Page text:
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All Saints, Seagrave, Leicestershire

(52°45′8″N, 1°5′3″W)
SK 619 176
pre-1974 traditional (England and Wales) Leicestershire
now Leicestershire
  • Richard Jewell
  • Ron Baxter
  • Jennifer Alexander
  • Ron Baxter
05 Aug 1990 (RJ), 2 September 2014 (JA) 3 April 2023 (RB)

Please use this link to cite this page - https://www.crsbi.ac.uk/view-item?i=5258.

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Feature Sets

Seagrave is a village in the Charnwood district of Leicestershire, 5 miles E of Loughborough. The church is at the E end of the village and is of granite rubble with stone dressings. It consists of a chancel, aisled nave with N and S porches and a 3-storey W tower. The earliest fabric is in the 13thc N arcade and N doorway, and the chancel was rebuilt as part of E. H. Lingen Baker's 1890-91 restoration. The font is the only Romanesque feature.


The king held 6 carucates of ploughland in Seagrave, with meadow 3 furlongs by 1½. Half a carucate was held by Henry de Ferrers. 2 carucates by Robert from Robert de Bucy and Earl Hugh held 2 carucates there as an appendage of his manor of Barrow on Soar. The king's holding was, included the church and by the later 12thc the lord of the manor was known by the name of Seagrave. The church is known to have existed in 1165, and a rector was presented to it in that year by Gilbert Seagrave the local landholder. Magister Dealthia, the first rector whose name is recorded, was here in 1180.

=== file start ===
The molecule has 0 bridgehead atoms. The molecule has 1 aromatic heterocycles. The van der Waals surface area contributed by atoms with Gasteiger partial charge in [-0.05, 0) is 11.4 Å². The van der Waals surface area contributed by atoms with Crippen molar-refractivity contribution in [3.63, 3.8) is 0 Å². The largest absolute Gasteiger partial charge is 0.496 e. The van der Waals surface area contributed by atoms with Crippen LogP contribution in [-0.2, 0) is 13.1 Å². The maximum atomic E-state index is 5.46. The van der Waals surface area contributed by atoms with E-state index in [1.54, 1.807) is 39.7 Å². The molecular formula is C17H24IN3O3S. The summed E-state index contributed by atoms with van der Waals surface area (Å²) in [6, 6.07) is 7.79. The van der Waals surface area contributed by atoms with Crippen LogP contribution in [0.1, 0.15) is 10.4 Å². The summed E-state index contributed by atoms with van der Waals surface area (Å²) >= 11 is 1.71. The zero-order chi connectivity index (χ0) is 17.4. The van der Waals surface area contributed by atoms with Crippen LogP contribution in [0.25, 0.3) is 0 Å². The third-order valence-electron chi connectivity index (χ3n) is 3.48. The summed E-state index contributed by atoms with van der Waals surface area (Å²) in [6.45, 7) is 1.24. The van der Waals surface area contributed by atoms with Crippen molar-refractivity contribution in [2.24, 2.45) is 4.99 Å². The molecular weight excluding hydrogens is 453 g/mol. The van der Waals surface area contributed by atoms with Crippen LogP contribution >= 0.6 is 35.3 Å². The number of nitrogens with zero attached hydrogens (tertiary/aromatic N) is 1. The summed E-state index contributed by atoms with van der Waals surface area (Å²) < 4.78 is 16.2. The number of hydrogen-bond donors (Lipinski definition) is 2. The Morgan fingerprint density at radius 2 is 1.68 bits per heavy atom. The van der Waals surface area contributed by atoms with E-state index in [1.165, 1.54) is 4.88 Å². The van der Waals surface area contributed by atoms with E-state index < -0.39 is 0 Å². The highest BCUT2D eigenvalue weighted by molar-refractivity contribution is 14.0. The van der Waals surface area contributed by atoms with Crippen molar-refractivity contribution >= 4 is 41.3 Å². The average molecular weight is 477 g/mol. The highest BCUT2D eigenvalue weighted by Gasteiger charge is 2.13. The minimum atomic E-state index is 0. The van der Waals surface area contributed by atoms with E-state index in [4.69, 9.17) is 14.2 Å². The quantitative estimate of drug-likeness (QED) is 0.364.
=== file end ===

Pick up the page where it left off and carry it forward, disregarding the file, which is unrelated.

Pevsner describes the font arcading as crude but does not supply a date estimate or any comparative examples. We suggest a date around the mid-12thc.


Historic England Listed Building, English Heritage Legacy ID: 405439

Leicestershire and Rutland HER, MLE13198

J. Nichols, The History and Antiquities of the County of Leicester, 4 vols, London 1795 – 1810-11, III, 407, 413-414.

N. Pevsner and E. Williamson, The Buildings of England: Leicestershire and Rutland, New Haven and London 2003, 371